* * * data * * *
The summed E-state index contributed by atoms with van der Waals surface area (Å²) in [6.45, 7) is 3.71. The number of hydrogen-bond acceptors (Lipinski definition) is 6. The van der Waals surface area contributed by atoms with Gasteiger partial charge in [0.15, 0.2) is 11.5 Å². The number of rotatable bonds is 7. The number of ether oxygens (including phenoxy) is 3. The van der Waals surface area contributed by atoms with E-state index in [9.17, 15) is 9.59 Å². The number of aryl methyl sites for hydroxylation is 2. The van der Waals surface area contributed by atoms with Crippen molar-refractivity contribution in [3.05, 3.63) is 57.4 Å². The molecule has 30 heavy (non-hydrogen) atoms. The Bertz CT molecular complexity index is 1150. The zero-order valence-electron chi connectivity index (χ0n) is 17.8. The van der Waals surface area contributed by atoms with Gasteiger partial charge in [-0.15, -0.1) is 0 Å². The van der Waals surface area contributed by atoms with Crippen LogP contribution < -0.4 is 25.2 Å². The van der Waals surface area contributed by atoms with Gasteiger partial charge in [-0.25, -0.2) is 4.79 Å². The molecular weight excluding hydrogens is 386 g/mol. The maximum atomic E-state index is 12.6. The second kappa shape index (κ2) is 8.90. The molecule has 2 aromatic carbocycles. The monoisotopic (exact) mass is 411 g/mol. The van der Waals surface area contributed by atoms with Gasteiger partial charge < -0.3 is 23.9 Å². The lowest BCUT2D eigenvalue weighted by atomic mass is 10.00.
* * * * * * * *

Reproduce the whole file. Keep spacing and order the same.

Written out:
The summed E-state index contributed by atoms with van der Waals surface area (Å²) in [6.45, 7) is 3.71. The number of hydrogen-bond acceptors (Lipinski definition) is 6. The van der Waals surface area contributed by atoms with Gasteiger partial charge in [0.15, 0.2) is 11.5 Å². The number of rotatable bonds is 7. The number of ether oxygens (including phenoxy) is 3. The van der Waals surface area contributed by atoms with E-state index in [9.17, 15) is 9.59 Å². The number of aryl methyl sites for hydroxylation is 2. The van der Waals surface area contributed by atoms with Crippen molar-refractivity contribution in [3.05, 3.63) is 57.4 Å². The molecule has 30 heavy (non-hydrogen) atoms. The Bertz CT molecular complexity index is 1150. The zero-order valence-electron chi connectivity index (χ0n) is 17.8. The van der Waals surface area contributed by atoms with Gasteiger partial charge in [-0.15, -0.1) is 0 Å². The van der Waals surface area contributed by atoms with Crippen LogP contribution < -0.4 is 25.2 Å². The van der Waals surface area contributed by atoms with Gasteiger partial charge in [-0.25, -0.2) is 4.79 Å². The molecular weight excluding hydrogens is 386 g/mol. The maximum atomic E-state index is 12.6. The second kappa shape index (κ2) is 8.90. The molecule has 2 aromatic carbocycles. The monoisotopic (exact) mass is 411 g/mol. The van der Waals surface area contributed by atoms with Gasteiger partial charge < -0.3 is 23.9 Å². The lowest BCUT2D eigenvalue weighted by atomic mass is 10.00.